How to Solve the Vaccination Problem: Two Politically Feasible Proposals

My last post, “Is It Constitutional and Desirable to Require Vaccinations?“, asked serious questions about what at this rate is still probably not necessary. Here, I make two proposals that would be good policy right now, and would also be politically palatable.

After all, roughly 92% of American children are getting their MMR vaccine. How do we deal with the other 8%? This matters to everyone because vaccines are not 100% effective, and infants and some other folks can’t get vaccines for health reasons.

1. Eliminate, or at least harden, non-medical exemptions for school students

There are already two states, Mississippi and West Virginia, that only accept medical exemptions for public schools — not even religious exemptions. Little wonder, then, that Mississippi has a 99.7% MMR vaccination rate among kindergartners. It has been more than 20 years since either state had a case of measles.

This is good policy, and it should be adopted by the other 48 states. If your personal or religious beliefs are so strong that you insist on ignoring the advice of the collective, virtually unanimous opinion of medicine writ large, fine. You have to find another way to educate your children, at your own expense.

There is a bill in the California state legislature to do exactly this.

It’s getting some pushback from vaccine fear mongers, of course, but also from libertarian types. Here’s the thing, though: You don’t get to take advantage of a public service,  provided at public expense, and then tell the body politic that some very reasonable conditions placed on that service are a violation of your individual liberty.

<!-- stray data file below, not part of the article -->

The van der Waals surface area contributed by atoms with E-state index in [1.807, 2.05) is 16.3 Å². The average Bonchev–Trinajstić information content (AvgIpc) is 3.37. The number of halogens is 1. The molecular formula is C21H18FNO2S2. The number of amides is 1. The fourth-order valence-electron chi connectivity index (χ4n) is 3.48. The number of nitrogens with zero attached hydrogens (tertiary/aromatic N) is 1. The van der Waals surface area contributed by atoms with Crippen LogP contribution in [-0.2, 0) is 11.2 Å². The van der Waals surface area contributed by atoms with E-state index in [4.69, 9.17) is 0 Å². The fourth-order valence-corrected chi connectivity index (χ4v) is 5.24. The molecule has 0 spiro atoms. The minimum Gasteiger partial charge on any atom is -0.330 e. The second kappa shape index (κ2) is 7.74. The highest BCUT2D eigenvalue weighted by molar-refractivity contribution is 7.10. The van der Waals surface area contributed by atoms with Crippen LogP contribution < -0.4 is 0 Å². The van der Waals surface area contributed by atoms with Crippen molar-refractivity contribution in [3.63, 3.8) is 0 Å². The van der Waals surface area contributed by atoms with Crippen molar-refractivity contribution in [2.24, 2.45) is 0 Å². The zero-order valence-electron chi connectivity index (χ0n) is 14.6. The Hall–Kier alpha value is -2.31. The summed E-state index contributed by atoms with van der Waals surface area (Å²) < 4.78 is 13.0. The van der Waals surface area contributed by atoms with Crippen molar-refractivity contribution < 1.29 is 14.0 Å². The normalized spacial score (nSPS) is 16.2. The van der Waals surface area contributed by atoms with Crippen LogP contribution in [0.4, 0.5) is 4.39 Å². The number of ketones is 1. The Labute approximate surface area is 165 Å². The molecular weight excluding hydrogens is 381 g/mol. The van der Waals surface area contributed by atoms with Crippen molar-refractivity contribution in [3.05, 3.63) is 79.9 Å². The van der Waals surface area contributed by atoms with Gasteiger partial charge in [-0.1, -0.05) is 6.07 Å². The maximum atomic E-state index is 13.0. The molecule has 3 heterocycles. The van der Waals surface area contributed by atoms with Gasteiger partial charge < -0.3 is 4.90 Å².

It’s against policy to smoke anywhere on a K-12 campus in most if not all states — including in North Carolina, for G-d’s sake — and this infringement of liberty has come about with broad if grudging acceptance even among the gravelly-voiced crowd.

If you believe in this extreme of a version of personal liberty, you’re probably a follower (at least indirectly) of Ayn Rand. So take that reasoning to its conclusion. Rand didn’t even think public schools should exist. Until we abolish public schools and live in an objectivist utopia, then, there are just some times — from vaccines to seat belts to food safety inspections — that your liberty to do things “your way” might be curtailed.

Again: It’s constitutional to require vaccines, period, on penalty of a sizable fine. Requiring vaccines as a condition of using a public service? Sorry, not a violation of your basic rights.

But, you might say: What about private schools? Won’t all these well-off anti-vax families just pony up to send their kids elsewhere? A number surely will. The state should therefore also make private schools publicize their vaccination policies, exemption rates, and number of confirmed cases of vaccine-preventable diseases per year for the last five years. They should have to share this, in writing, with all current students’ parents and with any potential new students’ families.

A number of softer-hearted souls have proposed merely hardening the rules on personal exemptions — making it harder for parents to get the forms, making them resubmit every year, making them complete online learning modules, and so on. This has been partially effective, but it does not go far enough in my view.

“Resisting vaccination isn’t a matter of laziness; it’s actually time-consuming and expensive,” writes Whet Moser. Which means the same kind of parent who clings to anti-vax believes is also the kind of parent who will do “anything” for their kid. (Except, you know, make the single easiest decision a parent can make.) Instead of daring these folks to jump through more hoops, just keep the kids out of public schools, period.